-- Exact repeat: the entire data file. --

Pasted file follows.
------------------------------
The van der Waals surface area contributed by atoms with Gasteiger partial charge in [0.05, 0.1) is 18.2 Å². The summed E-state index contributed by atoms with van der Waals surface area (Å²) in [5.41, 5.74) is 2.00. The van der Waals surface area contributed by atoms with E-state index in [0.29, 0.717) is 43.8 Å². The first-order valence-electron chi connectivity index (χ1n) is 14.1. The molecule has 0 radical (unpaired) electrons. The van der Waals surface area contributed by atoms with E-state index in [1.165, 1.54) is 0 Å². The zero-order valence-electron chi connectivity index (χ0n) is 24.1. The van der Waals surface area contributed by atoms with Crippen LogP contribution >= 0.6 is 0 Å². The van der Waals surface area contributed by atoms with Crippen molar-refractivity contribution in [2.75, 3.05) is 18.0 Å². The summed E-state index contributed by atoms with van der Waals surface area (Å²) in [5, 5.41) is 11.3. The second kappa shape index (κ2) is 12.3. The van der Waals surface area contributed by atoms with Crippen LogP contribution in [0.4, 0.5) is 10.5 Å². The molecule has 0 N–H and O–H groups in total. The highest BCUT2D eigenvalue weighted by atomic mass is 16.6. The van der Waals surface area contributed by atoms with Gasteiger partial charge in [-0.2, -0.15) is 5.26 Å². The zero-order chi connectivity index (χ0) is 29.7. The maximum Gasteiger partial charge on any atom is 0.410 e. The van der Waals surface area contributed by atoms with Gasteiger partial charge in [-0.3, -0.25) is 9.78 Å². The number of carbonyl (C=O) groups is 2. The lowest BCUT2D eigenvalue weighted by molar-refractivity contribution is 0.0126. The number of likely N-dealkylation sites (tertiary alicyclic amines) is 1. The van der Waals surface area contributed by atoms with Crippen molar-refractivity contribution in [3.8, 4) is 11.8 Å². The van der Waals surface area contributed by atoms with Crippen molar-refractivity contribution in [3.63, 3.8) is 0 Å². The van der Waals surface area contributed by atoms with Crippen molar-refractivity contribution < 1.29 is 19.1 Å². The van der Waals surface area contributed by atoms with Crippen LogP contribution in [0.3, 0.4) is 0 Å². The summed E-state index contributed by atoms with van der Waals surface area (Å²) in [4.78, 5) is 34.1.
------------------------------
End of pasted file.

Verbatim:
The van der Waals surface area contributed by atoms with Gasteiger partial charge in [0.05, 0.1) is 18.2 Å². The summed E-state index contributed by atoms with van der Waals surface area (Å²) in [5.41, 5.74) is 2.00. The van der Waals surface area contributed by atoms with E-state index in [0.29, 0.717) is 43.8 Å². The first-order valence-electron chi connectivity index (χ1n) is 14.1. The molecule has 0 radical (unpaired) electrons. The van der Waals surface area contributed by atoms with E-state index in [1.165, 1.54) is 0 Å². The zero-order valence-electron chi connectivity index (χ0n) is 24.1. The van der Waals surface area contributed by atoms with Crippen LogP contribution >= 0.6 is 0 Å². The van der Waals surface area contributed by atoms with Crippen molar-refractivity contribution in [2.75, 3.05) is 18.0 Å². The summed E-state index contributed by atoms with van der Waals surface area (Å²) in [5, 5.41) is 11.3. The second kappa shape index (κ2) is 12.3. The van der Waals surface area contributed by atoms with Crippen LogP contribution in [0.4, 0.5) is 10.5 Å². The molecule has 0 N–H and O–H groups in total. The highest BCUT2D eigenvalue weighted by atomic mass is 16.6. The van der Waals surface area contributed by atoms with Gasteiger partial charge in [-0.2, -0.15) is 5.26 Å². The zero-order chi connectivity index (χ0) is 29.7. The maximum Gasteiger partial charge on any atom is 0.410 e. The van der Waals surface area contributed by atoms with Gasteiger partial charge in [-0.3, -0.25) is 9.78 Å². The number of carbonyl (C=O) groups is 2. The lowest BCUT2D eigenvalue weighted by molar-refractivity contribution is 0.0126. The number of likely N-dealkylation sites (tertiary alicyclic amines) is 1. The van der Waals surface area contributed by atoms with Crippen molar-refractivity contribution in [3.8, 4) is 11.8 Å². The van der Waals surface area contributed by atoms with Crippen molar-refractivity contribution in [3.63, 3.8) is 0 Å². The van der Waals surface area contributed by atoms with Crippen molar-refractivity contribution < 1.29 is 19.1 Å². The van der Waals surface area contributed by atoms with Crippen LogP contribution in [0.3, 0.4) is 0 Å². The summed E-state index contributed by atoms with van der Waals surface area (Å²) in [4.78, 5) is 34.1.